Managing Breathlessness in Clinical Practice
Breathlessness is increasingly recognised as a common, disabling symptom of many advanced diseases and one that is very difficult to treat. There is now an understanding that a multi-disciplinary approach to management can make a significant impact on the severity of the symptom improving both the patient’s and their carers’ quality of life.
Breathlessness is one of the most difficult conditions that palliative care (and other clinicians who care for patients with advanced disease) have to treat. With the improvements in pain control, it is possibly now the most difficult symptom for clinicians to manage: many feel frustrated at not being able to give their patients better care. Many patients and families are enduring terrible suffering. There has been little progress in improving the symptom, in spite of an increase in the amount of research and interest in it over the last twenty years. The Cambridge Breathlessness Intervention Service (CBIS) has been established since 2004 and is a research-based service which has being evaluated since its inception: its model of caring has been shaped by the patients and families who use it and the clinicians who refer to it. CBIS has firm evidence of its effectiveness with patients with breathlessness with both malignant and non-malignant disease. This book will help others to manage breathlessness in their day-to-day clinical practice and, if so desired, set up their own breathlessness service. There is a well-established website which can be used in conjunction with the book. The book is written to give practical help in the clinical management of breathlessness and written so that the information is easy to access in clinic, ward or home.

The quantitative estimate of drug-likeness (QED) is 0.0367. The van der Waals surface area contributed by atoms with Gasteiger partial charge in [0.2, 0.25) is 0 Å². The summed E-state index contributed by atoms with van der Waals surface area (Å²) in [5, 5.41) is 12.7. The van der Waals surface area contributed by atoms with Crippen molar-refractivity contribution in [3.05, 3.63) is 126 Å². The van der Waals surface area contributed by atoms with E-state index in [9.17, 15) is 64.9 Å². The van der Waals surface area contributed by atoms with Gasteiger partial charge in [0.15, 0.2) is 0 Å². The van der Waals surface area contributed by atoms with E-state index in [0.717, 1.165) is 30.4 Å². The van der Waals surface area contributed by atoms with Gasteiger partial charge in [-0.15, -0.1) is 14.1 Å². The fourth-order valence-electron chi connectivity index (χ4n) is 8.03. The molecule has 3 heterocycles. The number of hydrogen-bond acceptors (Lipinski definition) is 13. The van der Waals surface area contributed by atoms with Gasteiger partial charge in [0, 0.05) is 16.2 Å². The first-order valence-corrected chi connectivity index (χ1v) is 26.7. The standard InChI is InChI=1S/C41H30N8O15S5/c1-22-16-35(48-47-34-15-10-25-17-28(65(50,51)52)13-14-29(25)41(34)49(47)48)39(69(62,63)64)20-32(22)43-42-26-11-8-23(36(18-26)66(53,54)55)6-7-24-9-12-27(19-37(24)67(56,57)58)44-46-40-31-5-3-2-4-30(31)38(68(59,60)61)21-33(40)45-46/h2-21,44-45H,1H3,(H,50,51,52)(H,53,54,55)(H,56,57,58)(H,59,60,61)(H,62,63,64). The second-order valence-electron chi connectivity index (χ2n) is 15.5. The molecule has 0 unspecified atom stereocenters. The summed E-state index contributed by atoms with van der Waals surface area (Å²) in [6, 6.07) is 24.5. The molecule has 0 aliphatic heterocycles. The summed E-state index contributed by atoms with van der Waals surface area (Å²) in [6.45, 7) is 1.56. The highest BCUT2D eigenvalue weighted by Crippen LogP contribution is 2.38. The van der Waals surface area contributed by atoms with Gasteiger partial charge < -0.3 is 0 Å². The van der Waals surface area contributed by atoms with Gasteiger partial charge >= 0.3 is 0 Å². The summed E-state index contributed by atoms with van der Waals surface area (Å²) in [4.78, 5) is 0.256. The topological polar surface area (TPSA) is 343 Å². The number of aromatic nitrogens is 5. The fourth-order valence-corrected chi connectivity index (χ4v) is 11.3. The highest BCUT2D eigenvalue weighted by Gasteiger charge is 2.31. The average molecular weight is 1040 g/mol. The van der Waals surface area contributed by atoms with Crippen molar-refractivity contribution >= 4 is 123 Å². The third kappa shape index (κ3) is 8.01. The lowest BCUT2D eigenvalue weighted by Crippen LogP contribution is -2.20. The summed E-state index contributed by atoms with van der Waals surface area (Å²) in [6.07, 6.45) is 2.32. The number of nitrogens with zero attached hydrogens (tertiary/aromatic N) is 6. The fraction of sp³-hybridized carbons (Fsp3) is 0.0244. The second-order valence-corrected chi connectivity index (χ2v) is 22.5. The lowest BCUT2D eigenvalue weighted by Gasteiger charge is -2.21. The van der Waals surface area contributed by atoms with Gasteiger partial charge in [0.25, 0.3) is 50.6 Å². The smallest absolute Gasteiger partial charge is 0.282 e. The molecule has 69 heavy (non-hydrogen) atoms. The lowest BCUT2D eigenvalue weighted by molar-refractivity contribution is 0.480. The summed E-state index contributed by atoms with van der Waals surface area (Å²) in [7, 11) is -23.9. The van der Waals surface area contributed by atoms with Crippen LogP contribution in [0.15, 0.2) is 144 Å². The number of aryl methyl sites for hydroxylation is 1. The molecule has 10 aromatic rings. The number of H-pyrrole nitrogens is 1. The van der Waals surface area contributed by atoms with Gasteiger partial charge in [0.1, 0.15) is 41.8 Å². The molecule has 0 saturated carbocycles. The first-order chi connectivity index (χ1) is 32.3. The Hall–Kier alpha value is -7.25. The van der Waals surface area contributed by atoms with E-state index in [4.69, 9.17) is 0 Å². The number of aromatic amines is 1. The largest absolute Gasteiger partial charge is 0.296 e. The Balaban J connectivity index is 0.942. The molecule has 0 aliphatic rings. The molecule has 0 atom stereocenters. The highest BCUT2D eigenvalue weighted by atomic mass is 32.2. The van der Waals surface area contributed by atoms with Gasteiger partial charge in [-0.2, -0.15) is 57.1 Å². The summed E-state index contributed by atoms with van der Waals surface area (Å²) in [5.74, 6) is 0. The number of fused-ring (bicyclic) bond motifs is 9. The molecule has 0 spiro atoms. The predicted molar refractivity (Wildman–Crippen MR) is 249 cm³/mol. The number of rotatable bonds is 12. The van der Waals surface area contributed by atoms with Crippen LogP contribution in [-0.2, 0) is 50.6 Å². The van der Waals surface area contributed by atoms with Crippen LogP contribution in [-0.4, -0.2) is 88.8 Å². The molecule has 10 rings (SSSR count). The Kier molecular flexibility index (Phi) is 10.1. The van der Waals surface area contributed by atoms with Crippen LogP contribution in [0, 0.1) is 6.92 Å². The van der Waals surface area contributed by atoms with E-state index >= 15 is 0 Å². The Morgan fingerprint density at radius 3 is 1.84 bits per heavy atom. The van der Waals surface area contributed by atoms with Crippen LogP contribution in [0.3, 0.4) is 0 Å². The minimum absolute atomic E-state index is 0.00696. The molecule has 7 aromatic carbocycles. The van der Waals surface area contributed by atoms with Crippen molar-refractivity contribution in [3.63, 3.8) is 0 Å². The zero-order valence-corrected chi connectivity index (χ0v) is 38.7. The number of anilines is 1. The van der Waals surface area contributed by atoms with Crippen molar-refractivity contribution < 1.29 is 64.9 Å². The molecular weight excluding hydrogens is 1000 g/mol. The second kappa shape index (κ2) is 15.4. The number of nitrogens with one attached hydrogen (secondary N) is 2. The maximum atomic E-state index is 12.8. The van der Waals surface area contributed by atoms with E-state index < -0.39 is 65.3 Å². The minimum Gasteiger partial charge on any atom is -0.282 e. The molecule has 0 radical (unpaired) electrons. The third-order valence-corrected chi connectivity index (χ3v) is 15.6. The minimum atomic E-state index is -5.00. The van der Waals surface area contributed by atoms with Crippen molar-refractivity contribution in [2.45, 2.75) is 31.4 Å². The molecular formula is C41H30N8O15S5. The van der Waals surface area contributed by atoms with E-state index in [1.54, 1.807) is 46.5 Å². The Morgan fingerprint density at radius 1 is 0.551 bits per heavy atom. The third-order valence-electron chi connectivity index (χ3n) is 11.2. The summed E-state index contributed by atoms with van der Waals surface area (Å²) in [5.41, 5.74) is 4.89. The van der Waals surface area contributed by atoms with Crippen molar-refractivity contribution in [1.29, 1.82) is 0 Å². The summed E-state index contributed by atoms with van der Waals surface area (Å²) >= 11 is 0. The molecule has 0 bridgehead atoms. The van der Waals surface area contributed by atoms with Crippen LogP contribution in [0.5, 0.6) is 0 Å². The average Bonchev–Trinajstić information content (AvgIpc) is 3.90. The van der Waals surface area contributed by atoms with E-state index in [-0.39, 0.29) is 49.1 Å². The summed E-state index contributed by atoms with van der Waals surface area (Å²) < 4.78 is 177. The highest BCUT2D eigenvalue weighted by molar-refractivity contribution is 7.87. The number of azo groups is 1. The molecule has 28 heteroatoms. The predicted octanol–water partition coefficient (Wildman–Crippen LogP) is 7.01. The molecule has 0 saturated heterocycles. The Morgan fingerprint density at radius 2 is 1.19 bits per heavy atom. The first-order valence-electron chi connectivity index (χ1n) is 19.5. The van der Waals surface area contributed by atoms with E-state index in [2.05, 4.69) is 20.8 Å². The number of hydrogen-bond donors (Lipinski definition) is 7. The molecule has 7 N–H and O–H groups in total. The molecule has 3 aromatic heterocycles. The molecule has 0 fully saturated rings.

This book is written to be used by clinicians in any specialty, not just palliative care specialists Palliative care in non-malignant disease is rarely taught, this is the first practically orientated book in this area Multi-professional authorship: breathlessness needs a multi-professional team, most of the few competing texts are written by doctors for doctors